Dozens of parents in the Peters Township School District crammed a school board meeting Monday to express outrage over the sex education curriculum for fifth- and sixth-grade students.
At issue are two classes in the Human Growth Development curriculum, which parents say go too far and are too sexually explicit for 10- and 11-year-old children.
"I'm a mom who knows what's best for her children," said Jennifer Alexander, who has three sons.
Ms. Alexander and other parents objected to language in workbooks used in the classes, along with a page in the books that listed websites that talk about pornography, abortion and birth control.
"Someone who thinks this material is appropriate has now forged a direct line of communication with our children," said Ms. Alexander, who also complained that the name and contact information of the book's author, Mary Jo Podgurski, are included in the book.
Ms. Podgurski is an adjunct professor and childbirth educator at Washington & Jefferson College and president and founder of the Academy for Adolescent Health Inc. in Washington, Pa.
Ms. Alexander read excerpts from the book, which included details about masturbation and orgasm.
"Our children do not need this information at this age," she said. "This is crossing the line."
Ms. Alexander and other parents said they would prefer to teach their children about such issues at home. They pointed to state regulations which call for sexual education to include the biology of reproduction without the more explicit details.
"It's a parent's personal choice about how much information to give," Ms. Alexander said.
Other parents took issue with the books' acceptance of different sexual identities, including transgender and gay lifestyles.
"This is an all-out assault on traditional family values," said parent Kathy LaBellarte, who said the "liberal" curriculum sponsored by organizations such as Planned Parenthood, "wants to indoctrinate our children into thinking that homosexuality and transgender is normal."
Mental health counselor Rueben Brock, however, said he has worked with children for 15 years and said children often need an outlet to discuss matters they would rather not hear from their parents.
"Your children will find out what they want to find out," he said. "Children are safer when they have the right information."
Those sentiments were echoed by Linda Kelly, an obstetric nurse and childbirth educator from Washington, who said she has seen children as young as age 12 give birth.
"Although you're afraid of children knowing things, they need to know things," she said. "Children have access to this information everywhere."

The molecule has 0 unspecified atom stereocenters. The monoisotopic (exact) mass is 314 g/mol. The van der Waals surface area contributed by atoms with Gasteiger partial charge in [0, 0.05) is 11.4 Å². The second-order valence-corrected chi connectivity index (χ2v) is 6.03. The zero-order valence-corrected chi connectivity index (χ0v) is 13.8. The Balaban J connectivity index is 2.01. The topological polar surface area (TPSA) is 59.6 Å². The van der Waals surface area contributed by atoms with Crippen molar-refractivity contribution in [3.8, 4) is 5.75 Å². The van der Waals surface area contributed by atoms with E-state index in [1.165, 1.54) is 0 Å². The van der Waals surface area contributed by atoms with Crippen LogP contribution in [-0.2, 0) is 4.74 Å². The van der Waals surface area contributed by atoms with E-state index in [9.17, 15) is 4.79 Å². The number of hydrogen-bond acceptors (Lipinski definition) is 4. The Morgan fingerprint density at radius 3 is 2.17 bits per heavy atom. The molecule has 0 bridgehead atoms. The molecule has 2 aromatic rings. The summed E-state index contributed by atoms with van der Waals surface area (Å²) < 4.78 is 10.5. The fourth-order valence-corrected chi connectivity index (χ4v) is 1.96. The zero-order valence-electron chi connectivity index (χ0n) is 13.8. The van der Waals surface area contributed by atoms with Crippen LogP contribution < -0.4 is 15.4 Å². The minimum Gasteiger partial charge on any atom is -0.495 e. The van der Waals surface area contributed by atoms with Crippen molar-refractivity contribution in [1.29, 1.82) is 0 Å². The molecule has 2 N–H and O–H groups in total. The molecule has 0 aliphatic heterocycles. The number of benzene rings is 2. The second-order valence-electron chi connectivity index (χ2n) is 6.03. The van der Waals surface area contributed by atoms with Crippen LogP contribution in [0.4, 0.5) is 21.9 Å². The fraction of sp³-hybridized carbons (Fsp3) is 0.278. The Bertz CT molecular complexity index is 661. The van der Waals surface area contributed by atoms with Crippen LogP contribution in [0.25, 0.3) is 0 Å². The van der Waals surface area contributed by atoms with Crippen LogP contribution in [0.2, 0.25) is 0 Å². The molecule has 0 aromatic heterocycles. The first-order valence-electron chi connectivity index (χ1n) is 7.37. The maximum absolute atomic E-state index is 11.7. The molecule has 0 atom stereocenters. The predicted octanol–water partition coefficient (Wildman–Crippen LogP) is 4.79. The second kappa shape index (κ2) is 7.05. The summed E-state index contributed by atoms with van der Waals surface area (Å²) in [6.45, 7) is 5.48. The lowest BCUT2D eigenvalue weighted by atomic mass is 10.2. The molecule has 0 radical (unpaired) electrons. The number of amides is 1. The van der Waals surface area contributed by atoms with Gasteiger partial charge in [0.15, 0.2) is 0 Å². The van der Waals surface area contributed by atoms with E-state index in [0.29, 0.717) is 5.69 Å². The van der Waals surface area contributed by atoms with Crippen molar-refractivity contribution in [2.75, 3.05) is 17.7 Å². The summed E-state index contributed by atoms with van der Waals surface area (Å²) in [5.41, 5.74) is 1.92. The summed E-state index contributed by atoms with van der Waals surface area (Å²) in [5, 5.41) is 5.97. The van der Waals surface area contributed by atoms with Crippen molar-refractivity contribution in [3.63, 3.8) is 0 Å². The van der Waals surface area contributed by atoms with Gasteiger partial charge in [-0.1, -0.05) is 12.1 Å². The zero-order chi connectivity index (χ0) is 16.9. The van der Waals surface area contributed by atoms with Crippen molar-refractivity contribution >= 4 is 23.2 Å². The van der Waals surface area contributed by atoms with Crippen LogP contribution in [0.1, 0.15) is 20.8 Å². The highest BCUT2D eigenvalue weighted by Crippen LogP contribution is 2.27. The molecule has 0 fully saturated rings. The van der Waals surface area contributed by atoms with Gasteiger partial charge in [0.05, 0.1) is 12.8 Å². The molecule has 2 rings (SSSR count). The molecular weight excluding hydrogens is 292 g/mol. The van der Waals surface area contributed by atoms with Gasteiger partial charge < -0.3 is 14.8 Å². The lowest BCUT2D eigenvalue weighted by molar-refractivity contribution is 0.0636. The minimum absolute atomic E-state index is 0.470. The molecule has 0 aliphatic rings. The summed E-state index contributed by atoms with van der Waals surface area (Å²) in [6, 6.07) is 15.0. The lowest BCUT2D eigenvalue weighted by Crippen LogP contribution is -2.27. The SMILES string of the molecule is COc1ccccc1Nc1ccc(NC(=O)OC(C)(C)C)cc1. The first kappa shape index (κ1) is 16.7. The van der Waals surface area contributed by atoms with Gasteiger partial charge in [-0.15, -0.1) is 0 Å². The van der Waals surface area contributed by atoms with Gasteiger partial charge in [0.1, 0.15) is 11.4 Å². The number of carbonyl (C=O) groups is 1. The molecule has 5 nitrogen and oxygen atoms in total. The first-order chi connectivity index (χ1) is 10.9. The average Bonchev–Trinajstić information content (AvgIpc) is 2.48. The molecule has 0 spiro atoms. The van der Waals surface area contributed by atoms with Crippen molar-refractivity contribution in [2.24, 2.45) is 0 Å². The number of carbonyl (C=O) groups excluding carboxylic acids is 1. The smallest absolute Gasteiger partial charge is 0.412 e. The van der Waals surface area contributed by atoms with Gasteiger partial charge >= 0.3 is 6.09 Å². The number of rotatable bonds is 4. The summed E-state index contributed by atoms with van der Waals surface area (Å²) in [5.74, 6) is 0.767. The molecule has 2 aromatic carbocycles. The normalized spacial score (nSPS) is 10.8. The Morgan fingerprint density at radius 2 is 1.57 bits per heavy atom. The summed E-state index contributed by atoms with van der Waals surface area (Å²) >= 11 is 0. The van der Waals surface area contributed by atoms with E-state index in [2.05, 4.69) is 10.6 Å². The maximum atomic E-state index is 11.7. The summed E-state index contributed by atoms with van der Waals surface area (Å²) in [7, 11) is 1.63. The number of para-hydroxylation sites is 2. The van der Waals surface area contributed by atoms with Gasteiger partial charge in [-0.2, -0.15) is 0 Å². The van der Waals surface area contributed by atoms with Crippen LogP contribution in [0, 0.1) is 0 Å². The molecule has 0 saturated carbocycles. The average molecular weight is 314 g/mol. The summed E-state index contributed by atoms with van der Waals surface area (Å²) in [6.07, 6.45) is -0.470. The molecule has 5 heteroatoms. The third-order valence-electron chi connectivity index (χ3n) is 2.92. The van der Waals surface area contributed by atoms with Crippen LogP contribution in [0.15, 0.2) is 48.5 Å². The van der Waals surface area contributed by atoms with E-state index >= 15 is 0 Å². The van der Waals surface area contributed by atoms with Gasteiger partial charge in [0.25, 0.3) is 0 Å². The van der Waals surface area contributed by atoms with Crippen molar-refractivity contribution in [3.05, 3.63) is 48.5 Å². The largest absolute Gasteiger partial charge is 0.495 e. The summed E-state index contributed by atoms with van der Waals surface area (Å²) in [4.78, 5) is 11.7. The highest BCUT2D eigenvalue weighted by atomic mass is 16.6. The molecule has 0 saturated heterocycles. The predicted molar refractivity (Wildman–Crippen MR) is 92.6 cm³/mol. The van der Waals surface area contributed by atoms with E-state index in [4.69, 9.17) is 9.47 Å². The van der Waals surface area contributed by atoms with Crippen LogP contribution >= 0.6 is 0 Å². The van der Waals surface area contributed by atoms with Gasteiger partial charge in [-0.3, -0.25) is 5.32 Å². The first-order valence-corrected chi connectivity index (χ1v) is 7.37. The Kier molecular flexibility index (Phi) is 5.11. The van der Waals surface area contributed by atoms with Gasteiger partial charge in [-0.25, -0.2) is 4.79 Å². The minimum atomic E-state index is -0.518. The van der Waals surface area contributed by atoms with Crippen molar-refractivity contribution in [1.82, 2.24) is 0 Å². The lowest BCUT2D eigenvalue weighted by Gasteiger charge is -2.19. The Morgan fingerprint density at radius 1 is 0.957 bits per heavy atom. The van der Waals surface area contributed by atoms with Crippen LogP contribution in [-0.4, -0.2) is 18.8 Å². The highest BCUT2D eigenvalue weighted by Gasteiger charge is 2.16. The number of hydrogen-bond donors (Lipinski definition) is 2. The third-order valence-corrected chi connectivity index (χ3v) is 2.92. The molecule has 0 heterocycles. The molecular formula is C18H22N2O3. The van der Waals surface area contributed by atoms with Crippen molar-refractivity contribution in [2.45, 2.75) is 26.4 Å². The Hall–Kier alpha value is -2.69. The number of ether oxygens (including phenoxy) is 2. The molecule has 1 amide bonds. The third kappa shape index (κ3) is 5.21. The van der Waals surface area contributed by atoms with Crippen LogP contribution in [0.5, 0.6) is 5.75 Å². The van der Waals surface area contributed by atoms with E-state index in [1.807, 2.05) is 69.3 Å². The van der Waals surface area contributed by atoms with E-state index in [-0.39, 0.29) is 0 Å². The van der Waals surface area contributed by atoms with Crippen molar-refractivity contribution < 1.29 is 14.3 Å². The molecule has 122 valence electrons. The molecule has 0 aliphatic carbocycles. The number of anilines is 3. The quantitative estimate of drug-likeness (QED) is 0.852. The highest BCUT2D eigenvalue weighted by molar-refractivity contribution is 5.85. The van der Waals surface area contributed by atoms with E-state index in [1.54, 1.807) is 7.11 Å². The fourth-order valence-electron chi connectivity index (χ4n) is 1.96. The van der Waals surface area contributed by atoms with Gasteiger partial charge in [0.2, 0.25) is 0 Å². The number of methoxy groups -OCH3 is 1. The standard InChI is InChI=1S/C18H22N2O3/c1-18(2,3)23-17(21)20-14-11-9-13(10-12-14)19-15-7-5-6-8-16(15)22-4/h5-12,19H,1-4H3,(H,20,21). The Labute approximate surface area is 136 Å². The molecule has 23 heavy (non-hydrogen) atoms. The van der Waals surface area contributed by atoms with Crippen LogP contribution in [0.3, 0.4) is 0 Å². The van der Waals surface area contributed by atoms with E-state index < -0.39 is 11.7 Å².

Ms. Podgurski, who attended the meeting but didn't speak publicly, said she has been "viciously and stealthily attacked" in emails in recent days. She said the emails were widely distributed and forwarded to her. About two-thirds of the district's fifth- and sixth-graders have received the instruction, including two lessons for fifth-graders and three lessons for older classmates.
"In the last month, a group of parents have criticized my work, my character, my professionalism and my motivation," she said. "Their attack has been personal and brutal; I am transparent and open to discuss any parent's needs, yet none of these attackers gave me an opportunity to defend my work."
Ms. Podgurski said parents who were concerned about the curriculum could opt their children out of the class.
"We have always felt parents have the right to decide what their children learn," she said. "They have the right to opt out."
The work of Ms. Podgurski, a pediatric nurse and human growth educator for nearly 40 years, was also defended by James Longo, chairman of the education department at Washington & Jefferson College.
"I've worked in education for 40 years, in four states and three continents and there's no educator that I have more faith or confidence in than Mary Jo Podgurski," Mr. Longo said. "She has done more good for more children than anyone I've ever met. We're very blessed to have her as a member of our community."
District assistant superintendent Patricia Kardambikis said Ms. Podgurski has taught the program in various forms throughout the district and other Washington and Greene county schools for more than 20 years. She said the curriculum was approved in November after an informational meeting for parents. The program is taught to boys and girls separately, she said, and the page containing the objectionable websites was removed from the books.
The curriculum is being modified this summer as part of a planned overhaul of health classes, and parent input will be accepted at that time, she said.
"We will continue to update and refine the curriculum," said acting superintendent Joseph Dimperio. "We understand the sensitivity of the material for some families."education - neigh_south - neigh_washington
Janice Crompton: firstname.lastname@example.org or 412-851-1867.